I stopped by Walgreens to pick up a prescription the other day. When I gave the pharmacy tech my name, she went to the bin marked M, flipped through the prescription box and came up empty. She didn’t say a word but just walked into the back of the pharmacy. A minute later, she came back out and then disappeared into another nook. Again, no communication.
While she was actively trying to fulfill my order, here’s what was going on in my head:
- I wonder if there was a problem with the insurance?
- Was this the right Walgreens or did I send it to the other one in my neighborhood?
- Maybe they didn’t have time to fill it yet since I just submitted it a couple of hours ago
- Maybe they didn’t have it in stock and are waiting to get some from another Walgreens
All of those thoughts ran through my head in the few minutes it took her to find my prescription and bring it back to the counter. This was just a routine refill. I was in no danger if I had to wait a couple of days. But still, I had all of those momentary thoughts and worries.
I’m sure for the pharmacy tech; it was just a routine “I can’t find it but the computer says that we filled it, so it’s around here somewhere” moment. But that’s not how I experienced it.
No matter what you sell or who you sell it to, there are moments in the process that are routine to you. But that doesn’t mean they’re routine to your customer. You might be waiting for some internal paperwork. Or the order could be in process and already on its way to the customer’s office. For you, it’s business as usual. Everything is on track. You’re not worried because you understand the entire workflow and know that everything is exactly where it should be. But your client doesn’t have that same insight.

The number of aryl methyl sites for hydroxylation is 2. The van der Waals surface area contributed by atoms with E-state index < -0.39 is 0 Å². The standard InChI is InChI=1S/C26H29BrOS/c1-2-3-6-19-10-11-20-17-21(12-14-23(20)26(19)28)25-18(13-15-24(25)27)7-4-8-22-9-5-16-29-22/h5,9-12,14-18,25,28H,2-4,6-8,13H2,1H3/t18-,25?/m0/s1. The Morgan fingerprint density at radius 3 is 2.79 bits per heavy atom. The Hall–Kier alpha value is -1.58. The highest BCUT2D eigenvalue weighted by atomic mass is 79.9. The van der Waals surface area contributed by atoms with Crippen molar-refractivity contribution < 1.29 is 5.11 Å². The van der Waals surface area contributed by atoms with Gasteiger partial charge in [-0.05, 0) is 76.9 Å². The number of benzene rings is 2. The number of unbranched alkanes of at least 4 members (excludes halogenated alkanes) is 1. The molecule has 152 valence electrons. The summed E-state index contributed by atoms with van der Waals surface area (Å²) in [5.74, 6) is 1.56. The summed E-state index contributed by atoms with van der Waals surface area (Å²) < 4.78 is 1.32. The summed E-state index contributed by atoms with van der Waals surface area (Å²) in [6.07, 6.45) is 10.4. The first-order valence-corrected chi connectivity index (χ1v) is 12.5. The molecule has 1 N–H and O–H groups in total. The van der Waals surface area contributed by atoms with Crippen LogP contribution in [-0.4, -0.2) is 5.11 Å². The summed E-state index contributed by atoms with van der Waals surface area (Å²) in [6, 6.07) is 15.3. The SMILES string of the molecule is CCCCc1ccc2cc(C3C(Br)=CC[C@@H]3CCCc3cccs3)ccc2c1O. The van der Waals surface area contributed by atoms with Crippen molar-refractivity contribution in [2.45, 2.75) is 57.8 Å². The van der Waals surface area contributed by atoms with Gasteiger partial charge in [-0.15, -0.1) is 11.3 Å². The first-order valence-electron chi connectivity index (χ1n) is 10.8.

All your customer hears is the silence. And in the silence, worry often appears.
We are often blind to those silent spots in our own processes. We think we’re hard at work, serving our clients, and instead, we’re accidentally making them anxious.
The pharmacy tech could have prevented all of my random thoughts and worries by recognizing that silent spot and over communicating with me. Immediately after realizing my prescription was not in the bin, she could have let me know that they had filled it and she just needed to find it.
No matter what product or service you sell, there are some common moments that might be ripe for creating worry for your clients.
Immediately after your discovery meeting: In many businesses we invest a significant amount of time on the front end of the engagement, learning as much as we can about our client’s challenges. And then we go back and have to assimilate all of that insight to diagnose the problem and decide on a solution. We’re deeply engaged on our end, but that kind of thinking takes time.
Inter-departmental handoffs: If there are different departments within your business that all play a role in a client’s project, there’s usually a slight lull as the new department gets up to speed.
When outside vendors are involved: Once you’ve relinquished the work to your partner, you’re comfortable waiting for them to complete their work. But that’s because you know them and have confidence in them.
Walk through your entire process and note where moments of comfortable silence for you have the potential of being an uncomfortable worry for your customers. Then, build additional communication into those moments to give your clients comfort and reassurance in those necessary bits of silence.